In Nova Scotia, residents had already been able to make one of four choices (male, female, gender x or no indicator) when applying for a driver’s licence or photo ID card.

With NSURB’s May 26 ruling, Pembridge is now approved to assign the same premiums to Gender X drivers as females with similar characteristics, the NSURB member Almon wrote. Those changes take effect Sept. 2 for new business and Nov. 1 for renewals.

In TD’s case, a Gender X driver in Nova Scotia would be referred to a special unit within the underwriting department. The driver’s gender would be recorded in the client file.  The case would then be flagged for review at renewal, to make sure the premium is properly calculated based on the proposed formula.

“The issue with rating “Gender X” operators is what is the correct premium to charge?  Will the experience reflect better the characteristics of one gender over the other and if so, which gender is appropriate?  Some companies have opted to charge the lower of the male and female premiums for a risk with similar vehicle and driver characteristics,” NSURB member Gurnham wrote in April of TD’s rating methodology.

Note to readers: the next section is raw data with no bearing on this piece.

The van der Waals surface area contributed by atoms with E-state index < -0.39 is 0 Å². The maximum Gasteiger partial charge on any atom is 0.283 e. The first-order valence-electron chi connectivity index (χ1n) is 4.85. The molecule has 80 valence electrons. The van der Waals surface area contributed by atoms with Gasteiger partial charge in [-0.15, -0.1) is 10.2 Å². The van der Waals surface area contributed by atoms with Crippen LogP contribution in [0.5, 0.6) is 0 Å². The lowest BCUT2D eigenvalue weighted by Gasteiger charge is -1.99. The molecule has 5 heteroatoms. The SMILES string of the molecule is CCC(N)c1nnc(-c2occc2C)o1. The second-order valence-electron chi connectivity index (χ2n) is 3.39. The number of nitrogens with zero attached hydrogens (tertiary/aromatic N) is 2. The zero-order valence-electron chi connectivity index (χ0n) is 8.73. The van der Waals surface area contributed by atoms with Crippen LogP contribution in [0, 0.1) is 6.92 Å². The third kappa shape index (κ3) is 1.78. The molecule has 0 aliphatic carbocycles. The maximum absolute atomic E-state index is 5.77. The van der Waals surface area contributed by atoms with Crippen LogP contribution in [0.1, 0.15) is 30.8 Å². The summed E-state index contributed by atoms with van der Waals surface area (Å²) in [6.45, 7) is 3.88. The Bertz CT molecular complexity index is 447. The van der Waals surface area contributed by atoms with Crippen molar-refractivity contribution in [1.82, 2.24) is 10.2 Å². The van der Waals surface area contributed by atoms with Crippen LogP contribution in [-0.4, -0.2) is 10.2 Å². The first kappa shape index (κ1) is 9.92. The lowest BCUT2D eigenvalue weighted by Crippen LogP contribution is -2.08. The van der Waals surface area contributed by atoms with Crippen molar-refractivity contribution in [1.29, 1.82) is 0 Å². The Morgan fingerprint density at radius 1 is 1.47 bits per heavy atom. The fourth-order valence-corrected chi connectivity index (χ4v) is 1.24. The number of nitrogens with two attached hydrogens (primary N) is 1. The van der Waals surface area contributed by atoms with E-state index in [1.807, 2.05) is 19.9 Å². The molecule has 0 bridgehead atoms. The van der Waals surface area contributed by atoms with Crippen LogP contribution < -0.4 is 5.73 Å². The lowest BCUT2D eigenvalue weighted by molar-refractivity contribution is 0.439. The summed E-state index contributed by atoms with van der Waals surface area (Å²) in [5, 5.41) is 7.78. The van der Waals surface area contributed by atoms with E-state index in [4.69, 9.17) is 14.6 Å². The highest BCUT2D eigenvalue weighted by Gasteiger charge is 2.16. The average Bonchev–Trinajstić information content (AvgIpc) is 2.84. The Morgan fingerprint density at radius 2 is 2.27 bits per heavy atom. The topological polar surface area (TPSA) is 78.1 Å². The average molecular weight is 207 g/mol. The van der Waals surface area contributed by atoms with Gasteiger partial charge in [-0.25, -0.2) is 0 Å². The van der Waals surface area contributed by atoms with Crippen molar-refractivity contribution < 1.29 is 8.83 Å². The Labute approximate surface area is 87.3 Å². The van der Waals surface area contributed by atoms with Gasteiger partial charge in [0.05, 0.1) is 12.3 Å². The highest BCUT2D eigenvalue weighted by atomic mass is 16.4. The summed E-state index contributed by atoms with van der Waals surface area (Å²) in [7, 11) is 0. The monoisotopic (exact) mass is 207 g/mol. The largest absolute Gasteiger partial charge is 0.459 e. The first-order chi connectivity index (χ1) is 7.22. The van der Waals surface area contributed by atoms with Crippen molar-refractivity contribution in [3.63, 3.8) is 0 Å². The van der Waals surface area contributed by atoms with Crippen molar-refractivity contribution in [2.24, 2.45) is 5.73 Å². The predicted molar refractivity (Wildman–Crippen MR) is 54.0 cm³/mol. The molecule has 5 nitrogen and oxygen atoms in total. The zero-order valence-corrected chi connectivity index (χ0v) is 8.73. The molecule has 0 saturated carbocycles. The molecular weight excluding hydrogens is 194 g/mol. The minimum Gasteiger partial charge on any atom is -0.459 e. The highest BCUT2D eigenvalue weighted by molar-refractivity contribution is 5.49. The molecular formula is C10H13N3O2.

Since 2018, Ontario has allowed motorists to identify as Gender X. This was done to both accommodate and ensure the respectful treatment of transgender drivers and those who identify neither as male nor female, online quote vendor LowestRates.Ca wrote in an earlier blog.

Ontario’s decision to include Gender X on driver’s licences is good news because it allows people to live in a society that welcomes everyone, but also poses a challenge to the traditional rating system for auto insurance, brokerage Mitchell and Whale wrote earlier.

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Why Insurers are Investing in Drone Technology.

Accelerated drone usage by the insurance industry is another of the ripple effects that will come as a result of change thanks to the COVID-19 pandemic. The last few months have changed the way people and businesses interact due to physical distancing requirements, thus making contactless drone inspections vital to the way insurers do business, says a report from GlobalData, a data and analytics company.